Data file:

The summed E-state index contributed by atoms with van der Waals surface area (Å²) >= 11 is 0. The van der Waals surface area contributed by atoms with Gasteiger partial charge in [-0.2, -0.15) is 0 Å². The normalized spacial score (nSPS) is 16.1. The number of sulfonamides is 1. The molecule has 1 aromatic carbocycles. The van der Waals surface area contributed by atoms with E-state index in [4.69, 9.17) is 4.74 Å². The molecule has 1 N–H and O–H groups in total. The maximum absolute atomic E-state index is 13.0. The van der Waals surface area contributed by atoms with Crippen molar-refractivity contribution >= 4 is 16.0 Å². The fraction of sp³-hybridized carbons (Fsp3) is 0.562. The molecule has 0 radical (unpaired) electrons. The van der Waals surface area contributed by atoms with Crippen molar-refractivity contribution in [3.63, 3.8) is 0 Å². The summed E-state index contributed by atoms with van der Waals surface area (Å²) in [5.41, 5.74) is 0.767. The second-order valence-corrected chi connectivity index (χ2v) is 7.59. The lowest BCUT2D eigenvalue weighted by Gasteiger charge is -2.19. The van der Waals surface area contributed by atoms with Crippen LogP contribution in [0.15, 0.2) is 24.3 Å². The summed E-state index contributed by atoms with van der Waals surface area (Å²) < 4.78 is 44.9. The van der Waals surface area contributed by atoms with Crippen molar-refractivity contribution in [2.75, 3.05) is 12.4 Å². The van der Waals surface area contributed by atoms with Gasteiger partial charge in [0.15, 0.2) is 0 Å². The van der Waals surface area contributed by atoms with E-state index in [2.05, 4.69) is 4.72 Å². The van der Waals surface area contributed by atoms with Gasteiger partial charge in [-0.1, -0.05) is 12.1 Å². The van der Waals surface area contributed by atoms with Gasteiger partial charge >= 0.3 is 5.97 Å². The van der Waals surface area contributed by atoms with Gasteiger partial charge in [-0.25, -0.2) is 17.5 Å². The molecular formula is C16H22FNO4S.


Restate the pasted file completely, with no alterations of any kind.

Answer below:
The summed E-state index contributed by atoms with van der Waals surface area (Å²) >= 11 is 0. The van der Waals surface area contributed by atoms with Gasteiger partial charge in [-0.2, -0.15) is 0 Å². The normalized spacial score (nSPS) is 16.1. The number of sulfonamides is 1. The molecule has 1 aromatic carbocycles. The van der Waals surface area contributed by atoms with E-state index in [4.69, 9.17) is 4.74 Å². The molecule has 1 N–H and O–H groups in total. The maximum absolute atomic E-state index is 13.0. The van der Waals surface area contributed by atoms with Crippen molar-refractivity contribution >= 4 is 16.0 Å². The fraction of sp³-hybridized carbons (Fsp3) is 0.562. The molecule has 0 radical (unpaired) electrons. The van der Waals surface area contributed by atoms with Crippen molar-refractivity contribution in [3.63, 3.8) is 0 Å². The summed E-state index contributed by atoms with van der Waals surface area (Å²) in [5.41, 5.74) is 0.767. The second-order valence-corrected chi connectivity index (χ2v) is 7.59. The lowest BCUT2D eigenvalue weighted by Gasteiger charge is -2.19. The van der Waals surface area contributed by atoms with Crippen LogP contribution in [0.15, 0.2) is 24.3 Å². The summed E-state index contributed by atoms with van der Waals surface area (Å²) < 4.78 is 44.9. The van der Waals surface area contributed by atoms with Crippen molar-refractivity contribution in [2.75, 3.05) is 12.4 Å². The van der Waals surface area contributed by atoms with Gasteiger partial charge in [0.15, 0.2) is 0 Å². The van der Waals surface area contributed by atoms with E-state index in [2.05, 4.69) is 4.72 Å². The van der Waals surface area contributed by atoms with Gasteiger partial charge in [-0.1, -0.05) is 12.1 Å². The van der Waals surface area contributed by atoms with Gasteiger partial charge >= 0.3 is 5.97 Å². The van der Waals surface area contributed by atoms with Gasteiger partial charge in [-0.25, -0.2) is 17.5 Å². The molecular formula is C16H22FNO4S.